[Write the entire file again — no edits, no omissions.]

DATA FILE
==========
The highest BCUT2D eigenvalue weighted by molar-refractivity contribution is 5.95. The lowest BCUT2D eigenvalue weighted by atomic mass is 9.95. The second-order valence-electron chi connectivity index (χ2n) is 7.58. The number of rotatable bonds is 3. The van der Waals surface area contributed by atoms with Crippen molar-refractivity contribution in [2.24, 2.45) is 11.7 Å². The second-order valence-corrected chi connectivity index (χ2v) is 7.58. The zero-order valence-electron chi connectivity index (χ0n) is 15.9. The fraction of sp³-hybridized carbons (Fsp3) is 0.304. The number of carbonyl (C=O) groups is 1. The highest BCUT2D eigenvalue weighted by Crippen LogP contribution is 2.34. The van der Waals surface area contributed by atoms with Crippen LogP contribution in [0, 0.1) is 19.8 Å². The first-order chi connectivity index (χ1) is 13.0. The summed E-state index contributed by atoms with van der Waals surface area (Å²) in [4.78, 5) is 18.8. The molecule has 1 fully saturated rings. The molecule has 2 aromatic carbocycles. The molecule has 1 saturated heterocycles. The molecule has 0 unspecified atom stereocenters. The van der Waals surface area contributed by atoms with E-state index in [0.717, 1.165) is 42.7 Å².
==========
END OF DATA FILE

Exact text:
The highest BCUT2D eigenvalue weighted by molar-refractivity contribution is 5.95. The lowest BCUT2D eigenvalue weighted by atomic mass is 9.95. The second-order valence-electron chi connectivity index (χ2n) is 7.58. The number of rotatable bonds is 3. The van der Waals surface area contributed by atoms with Crippen molar-refractivity contribution in [2.24, 2.45) is 11.7 Å². The second-order valence-corrected chi connectivity index (χ2v) is 7.58. The zero-order valence-electron chi connectivity index (χ0n) is 15.9. The fraction of sp³-hybridized carbons (Fsp3) is 0.304. The number of carbonyl (C=O) groups is 1. The highest BCUT2D eigenvalue weighted by Crippen LogP contribution is 2.34. The van der Waals surface area contributed by atoms with Crippen LogP contribution in [0, 0.1) is 19.8 Å². The first-order chi connectivity index (χ1) is 13.0. The summed E-state index contributed by atoms with van der Waals surface area (Å²) in [4.78, 5) is 18.8. The molecule has 1 fully saturated rings. The molecule has 2 aromatic carbocycles. The molecule has 1 saturated heterocycles. The molecule has 0 unspecified atom stereocenters. The van der Waals surface area contributed by atoms with E-state index in [0.717, 1.165) is 42.7 Å².